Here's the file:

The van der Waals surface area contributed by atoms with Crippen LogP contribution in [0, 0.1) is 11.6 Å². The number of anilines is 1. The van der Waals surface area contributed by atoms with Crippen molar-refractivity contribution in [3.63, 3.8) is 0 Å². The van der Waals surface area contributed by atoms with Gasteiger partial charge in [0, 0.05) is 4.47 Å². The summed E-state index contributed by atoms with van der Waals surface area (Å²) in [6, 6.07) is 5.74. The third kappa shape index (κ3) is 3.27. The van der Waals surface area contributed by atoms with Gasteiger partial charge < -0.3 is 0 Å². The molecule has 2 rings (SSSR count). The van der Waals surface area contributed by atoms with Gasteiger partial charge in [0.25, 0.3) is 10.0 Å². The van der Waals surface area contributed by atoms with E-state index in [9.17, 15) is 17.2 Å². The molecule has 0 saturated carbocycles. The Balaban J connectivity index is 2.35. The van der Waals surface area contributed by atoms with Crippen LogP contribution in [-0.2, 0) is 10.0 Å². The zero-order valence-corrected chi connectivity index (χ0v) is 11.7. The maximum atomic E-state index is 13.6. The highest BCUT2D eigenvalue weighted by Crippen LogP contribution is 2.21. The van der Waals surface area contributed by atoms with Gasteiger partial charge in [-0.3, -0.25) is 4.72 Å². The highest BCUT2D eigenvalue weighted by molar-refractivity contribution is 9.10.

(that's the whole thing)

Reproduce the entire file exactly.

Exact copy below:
The van der Waals surface area contributed by atoms with Crippen LogP contribution in [0, 0.1) is 11.6 Å². The number of anilines is 1. The van der Waals surface area contributed by atoms with Crippen molar-refractivity contribution in [3.63, 3.8) is 0 Å². The van der Waals surface area contributed by atoms with Gasteiger partial charge in [0, 0.05) is 4.47 Å². The summed E-state index contributed by atoms with van der Waals surface area (Å²) in [6, 6.07) is 5.74. The third kappa shape index (κ3) is 3.27. The van der Waals surface area contributed by atoms with Gasteiger partial charge < -0.3 is 0 Å². The molecule has 2 rings (SSSR count). The van der Waals surface area contributed by atoms with Gasteiger partial charge in [0.25, 0.3) is 10.0 Å². The van der Waals surface area contributed by atoms with E-state index in [9.17, 15) is 17.2 Å². The molecule has 0 saturated carbocycles. The Balaban J connectivity index is 2.35. The van der Waals surface area contributed by atoms with Crippen LogP contribution in [-0.2, 0) is 10.0 Å². The zero-order valence-corrected chi connectivity index (χ0v) is 11.7. The maximum atomic E-state index is 13.6. The highest BCUT2D eigenvalue weighted by Crippen LogP contribution is 2.21. The van der Waals surface area contributed by atoms with Gasteiger partial charge in [-0.3, -0.25) is 4.72 Å². The highest BCUT2D eigenvalue weighted by molar-refractivity contribution is 9.10.